The architecture and heritage of Winton in general is valued highly by its community, as reflected in the community-coordination of a heritage trail brochure (2001) describing heritage features of the town, street landscaping, and the presentation and continual use of many of the historic places in the main street. The Winton community appears to value its heritage features which clearly contribute to the community identity of this rural Southland town.

Exterior

The former Railway Hotel is a two-storeyed neo-classically styled Edwardian hotel building. On the ground floor it has shops and the bar facilities. The upper floor houses the accommodation.

The Hotel is L-shaped in plan, with a formal façade to Great North Road, and a more utilitarian face at the rear of the buildings. The Hotel is built of brick, which has been plastered, and has a hipped corrugated iron roof. The street entries to hotel articulated by chamfered end wall and balconied portico, a moulded cornice and pedimented parapet with faux balustrading. There is a veranda over the shops. It is supported by cast-iron posts. A fire escape runs across the front and rear elevations.

The ground floor has single keystoned, segmental-arched double hung-sash windows. The shops have full display windows and recessed entry.

The upper floor has single-keystoned, arched double hung-sash windows. An articulated plaster spring runs the length of the first floor and there are raised plaster pilasters with acanthus over astragal moulding. The balcony has framed wrought-iron balustrade. The "Railway Hotel" and date of establishment (1861) are picked out in raised letters on upper storey frieze. There is a French door to the balcony.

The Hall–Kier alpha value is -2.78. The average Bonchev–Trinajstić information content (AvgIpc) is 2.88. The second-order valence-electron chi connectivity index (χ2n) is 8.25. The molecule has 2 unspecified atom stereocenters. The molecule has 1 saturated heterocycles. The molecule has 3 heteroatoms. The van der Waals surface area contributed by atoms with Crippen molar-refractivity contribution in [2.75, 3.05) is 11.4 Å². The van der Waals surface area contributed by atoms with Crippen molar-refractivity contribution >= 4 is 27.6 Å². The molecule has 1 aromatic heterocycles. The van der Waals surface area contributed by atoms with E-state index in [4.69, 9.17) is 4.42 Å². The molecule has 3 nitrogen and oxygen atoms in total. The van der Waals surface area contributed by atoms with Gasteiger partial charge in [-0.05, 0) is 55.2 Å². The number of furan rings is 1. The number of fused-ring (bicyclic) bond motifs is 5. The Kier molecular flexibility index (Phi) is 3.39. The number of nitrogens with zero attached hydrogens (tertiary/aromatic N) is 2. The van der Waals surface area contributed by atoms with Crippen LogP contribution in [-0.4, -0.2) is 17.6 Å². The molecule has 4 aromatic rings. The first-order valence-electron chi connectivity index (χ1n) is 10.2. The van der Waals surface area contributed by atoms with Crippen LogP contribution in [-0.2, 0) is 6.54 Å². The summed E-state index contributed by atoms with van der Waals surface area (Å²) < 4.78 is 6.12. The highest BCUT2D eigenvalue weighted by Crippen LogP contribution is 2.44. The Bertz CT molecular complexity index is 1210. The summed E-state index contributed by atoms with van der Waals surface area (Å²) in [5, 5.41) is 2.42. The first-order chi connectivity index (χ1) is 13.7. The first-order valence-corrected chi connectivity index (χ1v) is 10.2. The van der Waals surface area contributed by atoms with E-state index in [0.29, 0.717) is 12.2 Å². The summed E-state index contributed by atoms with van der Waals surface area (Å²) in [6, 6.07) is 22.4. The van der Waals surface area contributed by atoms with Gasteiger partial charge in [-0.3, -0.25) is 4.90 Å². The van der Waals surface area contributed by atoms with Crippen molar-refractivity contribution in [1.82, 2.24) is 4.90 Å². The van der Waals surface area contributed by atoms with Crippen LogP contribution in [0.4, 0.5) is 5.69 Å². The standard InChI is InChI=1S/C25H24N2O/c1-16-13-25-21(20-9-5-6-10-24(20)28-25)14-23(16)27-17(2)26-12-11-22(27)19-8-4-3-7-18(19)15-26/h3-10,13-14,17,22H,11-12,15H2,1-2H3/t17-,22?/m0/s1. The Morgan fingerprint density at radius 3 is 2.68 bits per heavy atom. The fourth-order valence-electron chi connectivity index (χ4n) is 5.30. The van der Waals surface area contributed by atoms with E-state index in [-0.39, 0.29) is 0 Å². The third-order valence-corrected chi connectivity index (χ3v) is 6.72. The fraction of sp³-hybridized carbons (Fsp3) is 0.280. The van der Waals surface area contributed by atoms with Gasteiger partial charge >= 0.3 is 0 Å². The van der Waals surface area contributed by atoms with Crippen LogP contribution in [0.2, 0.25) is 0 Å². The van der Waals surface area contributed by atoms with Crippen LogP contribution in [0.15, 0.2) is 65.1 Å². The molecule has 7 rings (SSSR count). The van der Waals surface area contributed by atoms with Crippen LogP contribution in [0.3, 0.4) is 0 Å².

Interior

The ground floor is divided into an entrance foyer, two bar areas, a liquor outlet (taking up two of the original shops) and another shop which is currently occupied by a florist. The bar spaces are large and open and were originally smaller spaces for which the partition walls have been removed. The interior has largely been relined and the ceilings lowered, though the original pressed metal ceilings remain above. When the main bar was refurbished the cellar beneath it was filled in.

Stairs lead from the entrance lobby to the upper floor. Upstairs a central hallway runs the length of the building. There are 10 bedrooms (doubles and singles), a function room, and kitchen on the upper floor. The second floor has largely been minimally altered. The bathroom is shared, rather than ensuites within the rooms.

Construction Dates

Original Construction
1911 -

Addition
1942 -
New outbuildings and store

Modification
1969 -
Renovate main bar, change lounge and dining room to lounge bar. New toilets, ceilings. First floor change bedroom into dining room, kitchen and store.

Construction Details

Brick, timber, corrugated iron

Completion Date

19th September 2011

Report Written By

Karen Astwood/Heather Bauchop

Information Sources

Cyclopedia of New Zealand, 1905

Cyclopedia Company, Industrial, descriptive, historical, biographical facts, figures, illustrations, Wellington, N.Z, 1897-1908, Vol. 4 Otago and Southland, Cyclopedia Company, Christchurch, 1905

De La Mere, 1981

A. J. De La Mere, Drink or Drought: Liquor Licensing and the Prohibition Movement, Craig Printing Co, Invercargill, 1981.

Hodgson, 1991 (1)

T. Hodgson, Looking at New Zealand Architecture, Grantham Press, Wellington, 1991.

Sorrell, 1999

P Sorrell (ed), The Cyclopedia of Otago and Southland, Volume 2, Dunedin City Council, 1999

Other Information

A fully referenced registration report is available from the NZHPT Otago/Southland Area office

Please note that entry on the New Zealand Heritage List/Rarangi Korero identifies only the heritage values of the property concerned, and should not be construed as advice on the state of the property, or as a comment of its soundness or safety, including in regard to earthquake risk, safety in the event of fire, or insanitary conditions.